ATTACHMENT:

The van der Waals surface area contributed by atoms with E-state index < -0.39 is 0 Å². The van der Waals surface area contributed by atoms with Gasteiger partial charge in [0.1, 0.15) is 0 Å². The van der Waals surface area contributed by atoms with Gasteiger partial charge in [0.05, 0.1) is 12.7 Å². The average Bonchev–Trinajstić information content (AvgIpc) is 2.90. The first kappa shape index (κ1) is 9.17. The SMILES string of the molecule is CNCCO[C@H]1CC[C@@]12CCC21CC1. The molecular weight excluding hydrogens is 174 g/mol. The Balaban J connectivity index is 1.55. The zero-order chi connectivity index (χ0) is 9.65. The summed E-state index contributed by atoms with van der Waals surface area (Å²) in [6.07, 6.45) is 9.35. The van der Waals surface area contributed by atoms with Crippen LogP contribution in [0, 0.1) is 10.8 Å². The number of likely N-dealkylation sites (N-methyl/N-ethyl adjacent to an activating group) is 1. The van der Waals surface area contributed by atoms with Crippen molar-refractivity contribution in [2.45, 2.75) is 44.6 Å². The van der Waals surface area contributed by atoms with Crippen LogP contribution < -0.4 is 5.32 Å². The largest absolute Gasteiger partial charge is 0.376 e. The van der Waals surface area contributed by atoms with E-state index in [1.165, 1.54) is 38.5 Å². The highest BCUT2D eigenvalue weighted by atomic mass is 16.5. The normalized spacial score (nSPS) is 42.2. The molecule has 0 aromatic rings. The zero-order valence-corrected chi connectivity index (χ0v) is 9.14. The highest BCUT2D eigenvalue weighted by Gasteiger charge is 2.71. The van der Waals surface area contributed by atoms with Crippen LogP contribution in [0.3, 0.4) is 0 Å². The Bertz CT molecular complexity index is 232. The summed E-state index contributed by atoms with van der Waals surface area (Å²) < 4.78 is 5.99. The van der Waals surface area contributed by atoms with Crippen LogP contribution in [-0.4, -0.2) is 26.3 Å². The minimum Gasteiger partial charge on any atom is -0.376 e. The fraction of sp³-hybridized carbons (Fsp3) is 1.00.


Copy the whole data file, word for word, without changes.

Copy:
The van der Waals surface area contributed by atoms with E-state index < -0.39 is 0 Å². The van der Waals surface area contributed by atoms with Gasteiger partial charge in [0.1, 0.15) is 0 Å². The van der Waals surface area contributed by atoms with Gasteiger partial charge in [0.05, 0.1) is 12.7 Å². The average Bonchev–Trinajstić information content (AvgIpc) is 2.90. The first kappa shape index (κ1) is 9.17. The SMILES string of the molecule is CNCCO[C@H]1CC[C@@]12CCC21CC1. The molecular weight excluding hydrogens is 174 g/mol. The Balaban J connectivity index is 1.55. The zero-order chi connectivity index (χ0) is 9.65. The summed E-state index contributed by atoms with van der Waals surface area (Å²) in [6.07, 6.45) is 9.35. The van der Waals surface area contributed by atoms with Crippen LogP contribution in [0, 0.1) is 10.8 Å². The number of likely N-dealkylation sites (N-methyl/N-ethyl adjacent to an activating group) is 1. The van der Waals surface area contributed by atoms with Crippen molar-refractivity contribution in [2.45, 2.75) is 44.6 Å². The van der Waals surface area contributed by atoms with Crippen LogP contribution < -0.4 is 5.32 Å². The largest absolute Gasteiger partial charge is 0.376 e. The van der Waals surface area contributed by atoms with E-state index in [1.165, 1.54) is 38.5 Å². The highest BCUT2D eigenvalue weighted by atomic mass is 16.5. The normalized spacial score (nSPS) is 42.2. The molecule has 0 aromatic rings. The zero-order valence-corrected chi connectivity index (χ0v) is 9.14. The highest BCUT2D eigenvalue weighted by Gasteiger charge is 2.71. The van der Waals surface area contributed by atoms with Crippen LogP contribution in [0.3, 0.4) is 0 Å². The Bertz CT molecular complexity index is 232. The summed E-state index contributed by atoms with van der Waals surface area (Å²) < 4.78 is 5.99. The van der Waals surface area contributed by atoms with Crippen LogP contribution in [-0.4, -0.2) is 26.3 Å². The minimum Gasteiger partial charge on any atom is -0.376 e. The fraction of sp³-hybridized carbons (Fsp3) is 1.00.